Benelli has not outright denied that the news that the Due will hit the Chinese market before it makes its way to Europe, though the Chinese company was quick to say in its statement that “the current version of the Due will be produced in Italy and exported to China and the emerging global markets (without neglecting the European market).” Cryptically we gather that means that the Due we’ve seen will be a world model, while an updated version is slated to hit the European market at some point in the future (2018 perhaps?).

Benelli Due 756 Finally Goes Live…in China?

12/16/2011 @ 11:28 am, by Jensen Beeler13 COMMENTS

The Benelli Due concept has been in the works for so long, we’re officially giving it the Duke Nukem Forever status of the motorcycle industry. I first laid my eyes on the two-cylinder street-standard back in 2009, as the then called “2ue” was making its second EICMA appearance (the Due made its first appearance as early as the Cologne show in 2006).

Essentially a Benelli triple with a cylinder lopped off, the Benelli Due displaces 756cc with its inline cylinders, and is an otherwise attractive motorcycle. Given how much of a basketcase the “Tre” motor was, we can only imagine the “character” its two-cylinder counterpart brings to the table, though that is an entirely different issue.

Finally announcing that the Benelli Due will hit dealership floors in 2012, the Chinese-owned Italian company has an interesting twist with its news: the Benelli Due will be released in China first, then Europe and other markets.

At play surely is the idea and principle of pride that Chinese companies should release models in their home country first, before servicing other markets. This notion is surely understandable, but does strike us as interesting considering that Europe and North America are likely to be bigger volume markets for this big-displacement motorcycle.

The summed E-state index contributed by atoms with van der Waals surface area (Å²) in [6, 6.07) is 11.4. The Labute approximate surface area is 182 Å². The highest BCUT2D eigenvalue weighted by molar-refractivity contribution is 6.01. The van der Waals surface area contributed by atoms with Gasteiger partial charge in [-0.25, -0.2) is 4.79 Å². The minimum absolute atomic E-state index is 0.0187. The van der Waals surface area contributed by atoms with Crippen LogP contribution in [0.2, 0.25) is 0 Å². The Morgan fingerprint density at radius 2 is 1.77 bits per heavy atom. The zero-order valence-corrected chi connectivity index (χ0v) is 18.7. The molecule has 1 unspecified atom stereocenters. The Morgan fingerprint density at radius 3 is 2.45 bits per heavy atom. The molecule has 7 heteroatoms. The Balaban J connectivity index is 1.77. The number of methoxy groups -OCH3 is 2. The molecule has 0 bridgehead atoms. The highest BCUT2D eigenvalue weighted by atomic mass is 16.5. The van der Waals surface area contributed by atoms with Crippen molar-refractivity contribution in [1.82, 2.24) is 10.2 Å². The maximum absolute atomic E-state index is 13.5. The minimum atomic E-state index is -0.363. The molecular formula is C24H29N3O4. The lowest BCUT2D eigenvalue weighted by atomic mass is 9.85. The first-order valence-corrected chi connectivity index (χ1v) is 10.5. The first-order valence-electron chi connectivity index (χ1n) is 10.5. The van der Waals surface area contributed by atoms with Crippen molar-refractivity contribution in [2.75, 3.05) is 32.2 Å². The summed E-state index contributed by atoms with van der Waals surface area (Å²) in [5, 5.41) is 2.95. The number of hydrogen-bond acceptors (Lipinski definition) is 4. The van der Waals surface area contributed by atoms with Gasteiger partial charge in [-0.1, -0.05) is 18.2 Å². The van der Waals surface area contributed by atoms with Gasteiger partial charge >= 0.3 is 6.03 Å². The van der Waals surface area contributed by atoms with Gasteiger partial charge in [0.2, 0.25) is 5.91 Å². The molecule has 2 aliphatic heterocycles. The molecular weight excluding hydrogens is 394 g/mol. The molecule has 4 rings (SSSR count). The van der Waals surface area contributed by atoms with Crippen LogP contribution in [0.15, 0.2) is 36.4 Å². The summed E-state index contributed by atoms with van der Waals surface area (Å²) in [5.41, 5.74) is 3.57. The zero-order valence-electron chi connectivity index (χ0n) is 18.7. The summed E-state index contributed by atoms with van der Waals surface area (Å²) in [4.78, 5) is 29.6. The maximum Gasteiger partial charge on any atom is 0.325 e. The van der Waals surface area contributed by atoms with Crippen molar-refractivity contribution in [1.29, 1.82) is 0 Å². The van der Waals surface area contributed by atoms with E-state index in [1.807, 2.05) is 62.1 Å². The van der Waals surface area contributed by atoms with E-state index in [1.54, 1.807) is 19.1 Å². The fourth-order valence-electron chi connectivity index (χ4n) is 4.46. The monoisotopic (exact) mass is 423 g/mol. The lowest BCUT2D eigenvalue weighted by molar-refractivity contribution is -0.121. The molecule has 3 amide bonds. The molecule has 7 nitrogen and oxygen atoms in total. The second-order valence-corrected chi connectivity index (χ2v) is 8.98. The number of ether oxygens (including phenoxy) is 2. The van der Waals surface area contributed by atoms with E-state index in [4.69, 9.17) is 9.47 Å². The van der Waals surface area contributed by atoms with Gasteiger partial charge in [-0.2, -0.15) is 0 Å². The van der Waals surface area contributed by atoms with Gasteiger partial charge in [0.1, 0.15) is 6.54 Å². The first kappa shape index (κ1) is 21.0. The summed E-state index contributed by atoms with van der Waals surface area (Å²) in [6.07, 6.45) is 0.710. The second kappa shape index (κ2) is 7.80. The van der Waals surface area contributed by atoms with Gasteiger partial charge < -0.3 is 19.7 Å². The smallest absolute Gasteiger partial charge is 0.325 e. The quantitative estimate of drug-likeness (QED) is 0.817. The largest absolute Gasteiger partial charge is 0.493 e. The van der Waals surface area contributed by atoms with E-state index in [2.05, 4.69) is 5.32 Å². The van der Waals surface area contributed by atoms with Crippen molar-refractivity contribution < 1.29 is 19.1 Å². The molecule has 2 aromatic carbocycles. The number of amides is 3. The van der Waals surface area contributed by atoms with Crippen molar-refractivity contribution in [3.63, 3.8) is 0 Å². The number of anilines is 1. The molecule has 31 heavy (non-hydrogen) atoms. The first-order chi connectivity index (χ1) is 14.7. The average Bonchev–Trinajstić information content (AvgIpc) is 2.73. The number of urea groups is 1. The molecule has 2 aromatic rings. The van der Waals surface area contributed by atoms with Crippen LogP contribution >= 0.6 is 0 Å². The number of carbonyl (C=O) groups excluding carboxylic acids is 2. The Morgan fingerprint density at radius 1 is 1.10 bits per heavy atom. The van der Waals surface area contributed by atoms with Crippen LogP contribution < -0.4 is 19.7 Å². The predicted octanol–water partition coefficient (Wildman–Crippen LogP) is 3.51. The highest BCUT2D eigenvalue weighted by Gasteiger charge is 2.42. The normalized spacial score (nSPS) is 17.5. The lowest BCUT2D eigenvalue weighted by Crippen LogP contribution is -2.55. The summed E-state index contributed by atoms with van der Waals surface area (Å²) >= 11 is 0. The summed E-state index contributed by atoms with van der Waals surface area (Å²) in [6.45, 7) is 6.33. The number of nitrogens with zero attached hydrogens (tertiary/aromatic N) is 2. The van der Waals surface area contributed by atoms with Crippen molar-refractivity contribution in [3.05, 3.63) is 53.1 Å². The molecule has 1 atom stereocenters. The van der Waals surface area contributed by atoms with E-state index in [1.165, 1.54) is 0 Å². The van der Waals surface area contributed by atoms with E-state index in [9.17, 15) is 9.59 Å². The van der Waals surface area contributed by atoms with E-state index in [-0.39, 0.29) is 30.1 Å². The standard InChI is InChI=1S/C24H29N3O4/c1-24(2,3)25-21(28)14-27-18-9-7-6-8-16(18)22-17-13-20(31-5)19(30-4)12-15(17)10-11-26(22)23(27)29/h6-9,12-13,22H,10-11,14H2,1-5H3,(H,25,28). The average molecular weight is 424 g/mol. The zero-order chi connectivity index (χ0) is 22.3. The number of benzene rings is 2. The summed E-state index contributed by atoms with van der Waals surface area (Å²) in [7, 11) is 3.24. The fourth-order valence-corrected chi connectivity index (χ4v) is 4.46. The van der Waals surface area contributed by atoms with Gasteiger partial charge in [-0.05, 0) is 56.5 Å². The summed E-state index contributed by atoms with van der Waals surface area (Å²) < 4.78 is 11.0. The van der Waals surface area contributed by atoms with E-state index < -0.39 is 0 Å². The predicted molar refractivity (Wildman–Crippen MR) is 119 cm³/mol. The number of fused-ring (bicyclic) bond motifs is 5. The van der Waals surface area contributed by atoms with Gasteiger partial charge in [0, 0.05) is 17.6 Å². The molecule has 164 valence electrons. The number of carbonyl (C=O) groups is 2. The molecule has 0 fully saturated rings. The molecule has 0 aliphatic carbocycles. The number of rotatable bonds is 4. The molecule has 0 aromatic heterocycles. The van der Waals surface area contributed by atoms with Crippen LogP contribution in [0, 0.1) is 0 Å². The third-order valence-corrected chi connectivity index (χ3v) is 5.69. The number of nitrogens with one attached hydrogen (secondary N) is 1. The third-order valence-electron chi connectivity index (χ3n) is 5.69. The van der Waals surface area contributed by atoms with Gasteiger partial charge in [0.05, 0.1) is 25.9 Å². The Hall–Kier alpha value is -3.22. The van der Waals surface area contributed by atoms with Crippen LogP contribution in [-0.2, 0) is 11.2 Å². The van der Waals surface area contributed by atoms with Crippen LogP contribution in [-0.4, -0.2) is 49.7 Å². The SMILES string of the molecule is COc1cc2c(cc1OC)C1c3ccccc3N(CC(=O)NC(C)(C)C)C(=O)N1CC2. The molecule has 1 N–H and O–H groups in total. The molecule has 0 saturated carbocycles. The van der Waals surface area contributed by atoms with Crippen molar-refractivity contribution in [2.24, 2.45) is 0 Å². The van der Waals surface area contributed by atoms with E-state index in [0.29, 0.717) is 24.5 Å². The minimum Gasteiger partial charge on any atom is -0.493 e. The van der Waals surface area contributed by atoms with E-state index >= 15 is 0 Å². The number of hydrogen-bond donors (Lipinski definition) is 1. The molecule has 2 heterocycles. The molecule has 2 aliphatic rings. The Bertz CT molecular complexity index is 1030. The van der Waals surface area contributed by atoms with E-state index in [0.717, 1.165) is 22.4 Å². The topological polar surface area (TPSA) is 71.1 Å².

How to Save Harley-Davidson – Step 1: Redefine and Reposition The Way You Market Your Brand

03/08/2010 @ 6:50 am, by Jensen Beeler112 COMMENTS

Blasphemy, heresy, stupidity, sacrilege, un-American, and downright irreverence. Go ahead, get all those words out of your system. I’ll wait.

The default opinion of marketers, analysts, and the general population is that Harley-Davidson has one of the strongest brands in the United States, this being confirmed by the fact that every business student in America has studied Harley’s marketing efforts if they’ve ever taken a brand management course. So why would I start a three-part series on how to fix Harley-Davidson by arguing to change one of the most revered marketing houses in the motorcycle industry?

Giving credit where credit is due, Harley-Davidson, or I should say its admirers in business school academia, wrote the book on demand generation marketing geared towards the baby-boomer generation. However, in defending this market position, Harley-Davidson has painted itself into a corner by only engaging a very small segment of the population with its product. Unless they redefine and reposition their company image and who it resonates with, Harley-Davidson is going to watch the continued erosion of its footing in the motorcycle industry, and also the continued deterioration of its only industry leading quality: its brand.